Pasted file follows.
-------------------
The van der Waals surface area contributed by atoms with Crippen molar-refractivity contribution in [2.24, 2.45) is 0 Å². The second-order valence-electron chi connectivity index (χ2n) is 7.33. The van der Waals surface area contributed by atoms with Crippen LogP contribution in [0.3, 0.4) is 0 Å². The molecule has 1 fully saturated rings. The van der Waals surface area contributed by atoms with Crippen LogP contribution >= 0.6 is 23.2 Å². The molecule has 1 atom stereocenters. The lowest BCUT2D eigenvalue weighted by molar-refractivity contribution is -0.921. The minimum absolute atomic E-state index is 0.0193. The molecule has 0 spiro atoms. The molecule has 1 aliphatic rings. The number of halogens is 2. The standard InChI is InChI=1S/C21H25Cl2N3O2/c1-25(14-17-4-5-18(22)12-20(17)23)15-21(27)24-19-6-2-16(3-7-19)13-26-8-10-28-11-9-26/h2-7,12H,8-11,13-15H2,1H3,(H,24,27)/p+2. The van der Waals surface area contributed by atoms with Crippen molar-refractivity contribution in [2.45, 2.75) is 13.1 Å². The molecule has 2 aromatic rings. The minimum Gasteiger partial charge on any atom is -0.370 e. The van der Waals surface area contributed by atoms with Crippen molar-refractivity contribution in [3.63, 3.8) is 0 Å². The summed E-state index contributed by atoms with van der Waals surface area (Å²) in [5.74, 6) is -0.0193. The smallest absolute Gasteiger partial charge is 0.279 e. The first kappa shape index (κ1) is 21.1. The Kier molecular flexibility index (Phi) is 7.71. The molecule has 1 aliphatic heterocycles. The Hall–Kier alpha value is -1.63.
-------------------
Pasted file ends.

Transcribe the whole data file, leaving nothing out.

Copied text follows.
The van der Waals surface area contributed by atoms with Crippen molar-refractivity contribution in [2.24, 2.45) is 0 Å². The second-order valence-electron chi connectivity index (χ2n) is 7.33. The van der Waals surface area contributed by atoms with Crippen LogP contribution in [0.3, 0.4) is 0 Å². The molecule has 1 fully saturated rings. The van der Waals surface area contributed by atoms with Crippen LogP contribution >= 0.6 is 23.2 Å². The molecule has 1 atom stereocenters. The lowest BCUT2D eigenvalue weighted by molar-refractivity contribution is -0.921. The minimum absolute atomic E-state index is 0.0193. The molecule has 0 spiro atoms. The molecule has 1 aliphatic rings. The number of halogens is 2. The standard InChI is InChI=1S/C21H25Cl2N3O2/c1-25(14-17-4-5-18(22)12-20(17)23)15-21(27)24-19-6-2-16(3-7-19)13-26-8-10-28-11-9-26/h2-7,12H,8-11,13-15H2,1H3,(H,24,27)/p+2. The van der Waals surface area contributed by atoms with Crippen molar-refractivity contribution in [2.45, 2.75) is 13.1 Å². The molecule has 2 aromatic rings. The minimum Gasteiger partial charge on any atom is -0.370 e. The van der Waals surface area contributed by atoms with Crippen molar-refractivity contribution in [3.63, 3.8) is 0 Å². The summed E-state index contributed by atoms with van der Waals surface area (Å²) in [5.74, 6) is -0.0193. The smallest absolute Gasteiger partial charge is 0.279 e. The first kappa shape index (κ1) is 21.1. The Kier molecular flexibility index (Phi) is 7.71. The molecule has 1 aliphatic heterocycles. The Hall–Kier alpha value is -1.63.